BHA instructors emphasized that the DoD is only called upon for a fraction of the disasters which occur each year.

    “Humanitarians are bound by the principles of humanity, neutrality, impartiality and independence,” said Lonnquest. “For these reasons, we determine when it makes sense to call upon the DoD. Sometimes their unique capabilities are exactly what we need for a successful response.”

    BHA will only respond when a disaster is beyond the ability of the impacted country to respond adequately. The host government must also request assistance or be willing to accept it. Additionally, Lonnquest indicated it must be in the U.S. government’s best interest to respond.

    The BHA overcomes concerns about neutrality and impartiality by utilizing NGOs and other international organizations (IOs) during disaster response and humanitarian assistance projects. NGOs and IOs employ personnel on the ground to interact directly with the host nation’s local, regional and national responders.

    Military response can be found in numerous disaster response situations to include Typhoon Haiyan in The Republic of the Philippines, Hurricane Dorian in Haiti, as well as in post-civil war Liberia.

    “There are certain occasions when a disaster requires immediate attention,” said Lonnquest. “Under those dire circumstances, calling the military makes the most sense.”

    To illustrate this concept further, JHOC instructors provided participants several real-world case studies, including the most recent Liberian civil war, which ended in 2003. The class separated into four teams of approximately 10 students each, tackling how best to respond from a multinational perspective.

    “Growing up in nearby Ivory Coast (Côte d'Ivoire), I remember how tragic the situation was in Liberia,” said U.S. Army Sgt. Salfo Konkobo, a contract specialist with the 414th Contract Support Battalion, and JHOC participant. “After their civil wars, there were thousands of child soldiers, displaced citizens and an entire country to repair.”

    After 14 years of civil war, factions included Liberian political and military groups all vying for power, tens of thousands of internally displaced persons, over 20,000 child soldiers and approximately 340,000 refugees returning to their country. Infrastructure such as roads, plumbing and electricity all needed attention.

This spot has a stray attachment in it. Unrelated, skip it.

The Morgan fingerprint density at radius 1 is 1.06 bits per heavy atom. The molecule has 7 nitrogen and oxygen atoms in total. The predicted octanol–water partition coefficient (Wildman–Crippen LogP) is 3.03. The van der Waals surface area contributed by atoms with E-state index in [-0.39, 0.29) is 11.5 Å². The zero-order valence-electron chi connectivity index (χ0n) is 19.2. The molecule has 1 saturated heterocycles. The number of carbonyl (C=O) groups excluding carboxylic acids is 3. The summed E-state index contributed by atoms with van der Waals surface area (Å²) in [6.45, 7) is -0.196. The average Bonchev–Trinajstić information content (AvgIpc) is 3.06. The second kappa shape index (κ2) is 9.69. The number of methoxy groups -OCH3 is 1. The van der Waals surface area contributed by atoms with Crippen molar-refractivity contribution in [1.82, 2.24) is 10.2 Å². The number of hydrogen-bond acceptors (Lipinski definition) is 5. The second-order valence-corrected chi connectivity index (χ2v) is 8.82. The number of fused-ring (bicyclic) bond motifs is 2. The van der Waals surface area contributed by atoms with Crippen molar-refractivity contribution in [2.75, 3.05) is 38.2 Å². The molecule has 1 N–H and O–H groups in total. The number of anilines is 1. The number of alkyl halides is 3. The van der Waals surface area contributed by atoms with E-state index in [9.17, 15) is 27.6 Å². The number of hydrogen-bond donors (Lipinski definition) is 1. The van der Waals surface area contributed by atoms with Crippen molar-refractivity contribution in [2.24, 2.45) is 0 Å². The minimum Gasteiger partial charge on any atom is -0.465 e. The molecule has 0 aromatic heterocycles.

This was a prime example of where military support was needed.

    Among several NGOs and IOs such as the Red Cross and the World Food Program, the BHA also requested 2,500 U.S. Marines to provide immediate assistance, mostly from a security standpoint. Military support eventually evolved into a long-term commitment by establishing a relationship between the Michigan National Guard and the newly formed Armed Forces of Liberia (AFL) through the National Guard Bureau’s State Partnership Program.

    “Whereas many disasters are rapid onset situations like flooding or volcano response, Liberia definitely falls into the complex emergency category,” said Lonnquest.

    From repatriation and food security to infrastructure repair and police assistance, the BHA response was comprehensive. The inclusion of DoD in the process was critical to Liberia’s recovery, especially in terms of regional security and medical care, areas where the country still benefits from ongoing exchanges between the AFL, the Michigan National Guard and SETAF-AF.

    “To achieve a successful disaster response, communication is needed early and often,” said Lonnquest. “The more we can coordinate prior to an emergency, the better.”

    “That’s why these courses are so important,” he concluded.


    Date Taken: 04.17.2023
    Date Posted: 04.17.2023 08:23
    Story ID: 442717
    Location: VICENZA, IT
    Hometown: MONROVIA, LR